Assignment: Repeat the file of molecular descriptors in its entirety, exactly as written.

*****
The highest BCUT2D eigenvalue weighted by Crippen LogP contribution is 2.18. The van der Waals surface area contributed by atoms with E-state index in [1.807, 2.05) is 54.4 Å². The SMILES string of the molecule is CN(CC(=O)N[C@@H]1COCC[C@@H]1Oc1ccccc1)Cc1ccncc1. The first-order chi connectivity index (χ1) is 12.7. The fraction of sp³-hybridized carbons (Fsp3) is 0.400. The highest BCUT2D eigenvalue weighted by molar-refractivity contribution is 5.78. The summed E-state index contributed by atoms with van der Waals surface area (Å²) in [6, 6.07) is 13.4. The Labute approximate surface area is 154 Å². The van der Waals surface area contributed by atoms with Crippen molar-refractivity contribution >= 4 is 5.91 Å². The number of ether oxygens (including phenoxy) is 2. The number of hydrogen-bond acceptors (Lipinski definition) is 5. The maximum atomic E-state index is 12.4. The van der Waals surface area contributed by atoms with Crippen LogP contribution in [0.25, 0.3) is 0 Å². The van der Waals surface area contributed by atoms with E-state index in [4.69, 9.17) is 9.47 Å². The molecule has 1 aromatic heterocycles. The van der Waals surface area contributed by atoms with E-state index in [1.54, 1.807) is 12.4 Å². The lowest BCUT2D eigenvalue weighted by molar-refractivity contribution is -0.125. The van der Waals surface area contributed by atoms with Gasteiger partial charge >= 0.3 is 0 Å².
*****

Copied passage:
The highest BCUT2D eigenvalue weighted by Crippen LogP contribution is 2.18. The van der Waals surface area contributed by atoms with E-state index in [1.807, 2.05) is 54.4 Å². The SMILES string of the molecule is CN(CC(=O)N[C@@H]1COCC[C@@H]1Oc1ccccc1)Cc1ccncc1. The first-order chi connectivity index (χ1) is 12.7. The fraction of sp³-hybridized carbons (Fsp3) is 0.400. The highest BCUT2D eigenvalue weighted by molar-refractivity contribution is 5.78. The summed E-state index contributed by atoms with van der Waals surface area (Å²) in [6, 6.07) is 13.4. The Labute approximate surface area is 154 Å². The van der Waals surface area contributed by atoms with Crippen molar-refractivity contribution >= 4 is 5.91 Å². The number of ether oxygens (including phenoxy) is 2. The number of hydrogen-bond acceptors (Lipinski definition) is 5. The maximum atomic E-state index is 12.4. The van der Waals surface area contributed by atoms with Crippen LogP contribution in [0.25, 0.3) is 0 Å². The van der Waals surface area contributed by atoms with E-state index in [4.69, 9.17) is 9.47 Å². The molecule has 1 aromatic heterocycles. The van der Waals surface area contributed by atoms with E-state index in [1.54, 1.807) is 12.4 Å². The lowest BCUT2D eigenvalue weighted by molar-refractivity contribution is -0.125. The van der Waals surface area contributed by atoms with Gasteiger partial charge >= 0.3 is 0 Å².